Gerry Adams was warned by police of a “serious” death threat following his release from detention, the Sinn Fein leader said last night.
The party blamed those opposed to the peace process for the message, which was passed by police to Mr Adams’s wife while he was not at home.
Mr Adams, 65, was released from Antrim police station on Sunday, pending a report being sent to prosecutors, after four days of questioning about the notorious 1972 killing of mother-of-ten Jean McConville and other alleged links with the IRA.
Mr Adams said: “The PSNI visited my home late last night and said that there was a serious threat to my life from what they described as criminals.
“That’s the risk that I and others have to take, and are prepared to take, because the peace process is bigger than us.
“This is why we have to be very steadfast and resolute and patient as well.”
Mr Adams also denied he threatened Michael McConville, the son of murdered Jean McConville, with a “blacklash” if he released the names of those believed to be responsible.
Speaking yesterday at a European election rally, Mr Adams also claimed his arrest was a sham.
Mr McConville claimed yesterday that Mr Adams told him “If you release the names I hope you are ready for the backlash”, which Mr McConville said he took to be a threat.
Responding to the “backlash” allegations, the Sinn Fein president said the claim was untrue but that he understood why the McConville family were angry at Republicans over the mother-of-ten’s notorious 1972 killing.
He also suggested that the controversy over his suspected role in the killing played into the hands of “negative, sinister elements” who oppose the peace process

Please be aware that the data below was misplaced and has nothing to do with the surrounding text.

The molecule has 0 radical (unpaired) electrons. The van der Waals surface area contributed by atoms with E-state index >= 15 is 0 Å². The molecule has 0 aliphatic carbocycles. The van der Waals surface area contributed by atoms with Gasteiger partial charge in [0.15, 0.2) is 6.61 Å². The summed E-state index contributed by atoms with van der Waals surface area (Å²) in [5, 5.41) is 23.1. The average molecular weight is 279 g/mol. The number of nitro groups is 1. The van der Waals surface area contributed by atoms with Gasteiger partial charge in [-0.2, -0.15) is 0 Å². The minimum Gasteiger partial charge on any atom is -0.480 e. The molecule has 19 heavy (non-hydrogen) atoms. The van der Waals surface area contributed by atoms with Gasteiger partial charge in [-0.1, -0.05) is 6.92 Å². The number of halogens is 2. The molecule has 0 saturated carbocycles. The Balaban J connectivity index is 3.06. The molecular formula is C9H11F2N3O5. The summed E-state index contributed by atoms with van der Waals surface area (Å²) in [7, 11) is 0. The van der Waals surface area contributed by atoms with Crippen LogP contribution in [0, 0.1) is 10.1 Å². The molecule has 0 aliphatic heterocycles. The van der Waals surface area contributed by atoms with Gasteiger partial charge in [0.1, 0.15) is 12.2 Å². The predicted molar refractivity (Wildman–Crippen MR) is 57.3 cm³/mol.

Asked about Mr McConville’s claims, he said: “First of all I never said that. I have tried my best…
“I can understand absolutely, given what republicans have done to their family and their mother, I can understand absolutely why the McConville family feel the way that they feel, so let me say that as a matter of record.
“But I am very, very clear –and they may reject this – I have been trying my best to support and help all of the victims, but I have a particular wish to help the victims of the IRA.”
Mr Adams also spoke of “double standards” after the UK government last week rejected an investigation into the deaths of Catholic civilians shot by British troops in Ballymurphy, west Belfast, in August 1971.
He added: “We also have to remind ourselves that we are living in an entirely different situation, that we need to keep our eye focused on the future.
“This is about building a new society – of course we need to be with the families, of course we need to deal with the issues of the victims, but we cannot allow anything to divert us from the peace path and from building the peace.
“It just plays into the interest of the bigots and the negative, sinister elements who are out there.”
Speaking yesterday, Mr McConville alleged the backlash “threat” was made around the time a report being drawn up by Northern Ireland’s then police ombudsman, Nuala O’Loan, into claims that his mother was an informer was close to being finalised.
He said: “Gerry Adams says to me ‘Michael, you are getting a letter of support from the republican people’. He says ‘if you release the names I hope you are ready for the backlash’.
“I took it as a threat.”
Mr Adams will refocus on campaigning for the European elections today as the political fallout from his release from police custody continues to reverberate around Stormont and beyond.